NaNoWriMo

In spite of the… tumultuous things that have been going on in the news over the past week or so, plenty of people all over the country are still struggling to get their novels written for this year’s National Novel Writing Month. (Even your humble blogger here is actually inadvertently participating, since I’m working on a top sekrit freelance project that’s going to require me to write about a novel’s worth of words in November if I’m going to hit my deadline.)

With so much going on in the world and the constant drone of social media vying for our attention, it can be easy to become distracted. Fortunately, there are a lot of resources out there to help NaNoWriMo participants stay on track and finish their next masterpiece by the end of November–or at least thereabouts.

The NaNoWriMo website has a wide range of available resources, including a list of NaNoWriMo events that can help you to keep your motivation while also connecting with other writers. You might also want to check with local writer’s groups or hit up other local authors on Facebook or Twitter to see if they would like to get together for a write-in at a local coffee shop, or anyplace else where you can plug in a few thousand words.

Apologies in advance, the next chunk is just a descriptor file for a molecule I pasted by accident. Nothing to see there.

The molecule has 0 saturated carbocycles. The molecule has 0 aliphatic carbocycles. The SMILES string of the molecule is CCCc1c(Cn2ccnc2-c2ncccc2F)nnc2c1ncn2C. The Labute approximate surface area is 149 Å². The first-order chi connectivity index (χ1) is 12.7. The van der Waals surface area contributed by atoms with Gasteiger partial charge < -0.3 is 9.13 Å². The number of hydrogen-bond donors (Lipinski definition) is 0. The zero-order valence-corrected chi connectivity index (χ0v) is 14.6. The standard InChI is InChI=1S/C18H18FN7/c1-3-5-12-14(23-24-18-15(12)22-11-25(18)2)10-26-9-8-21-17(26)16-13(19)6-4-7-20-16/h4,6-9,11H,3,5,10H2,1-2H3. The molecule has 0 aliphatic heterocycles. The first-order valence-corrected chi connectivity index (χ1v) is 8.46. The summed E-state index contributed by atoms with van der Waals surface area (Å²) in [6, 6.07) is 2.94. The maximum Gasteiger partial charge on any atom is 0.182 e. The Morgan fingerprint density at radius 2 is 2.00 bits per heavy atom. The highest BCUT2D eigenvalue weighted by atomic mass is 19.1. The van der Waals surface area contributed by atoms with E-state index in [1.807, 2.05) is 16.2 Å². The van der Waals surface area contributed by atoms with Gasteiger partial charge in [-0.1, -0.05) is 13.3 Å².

And if you find your enthusiasm for your project flagging midway through the month, the NaNoWriMo website also hosts a massive archive of author pep talks from years past, as well as new pep talks from this year’s slate of authors, including Alaya Dawn Johnson, Alexander Chee, Daniel Jose Older, Maggie Stiefvater, and Jenny Han. You can also follow the #nanowrimo and #nanowrimo2016 hashtags on Twitter to see how other authors are doing, and share your own novel writing experiences.

Ultimately, writing can be a pretty solitary occupation, and while some people aren’t big fans of things like NaNoWriMo, for others it’s an opportunity to connect with other authors and remind ourselves of the big, diverse, exciting community in which we all work, even if we actually spend most of our time alone with our cats or dogs, sitting in front of a glowing screen and trying to make little words appear on that big, blank white space.

So whether you’re participating in NaNoWriMo this year or sitting it out, don’t forget that you’re not alone out there, and that there are plenty of other authors who’re probably doing exactly what you’re doing… especially if that’s procrastinating by watching cat videos or listening to your favorite podcast.

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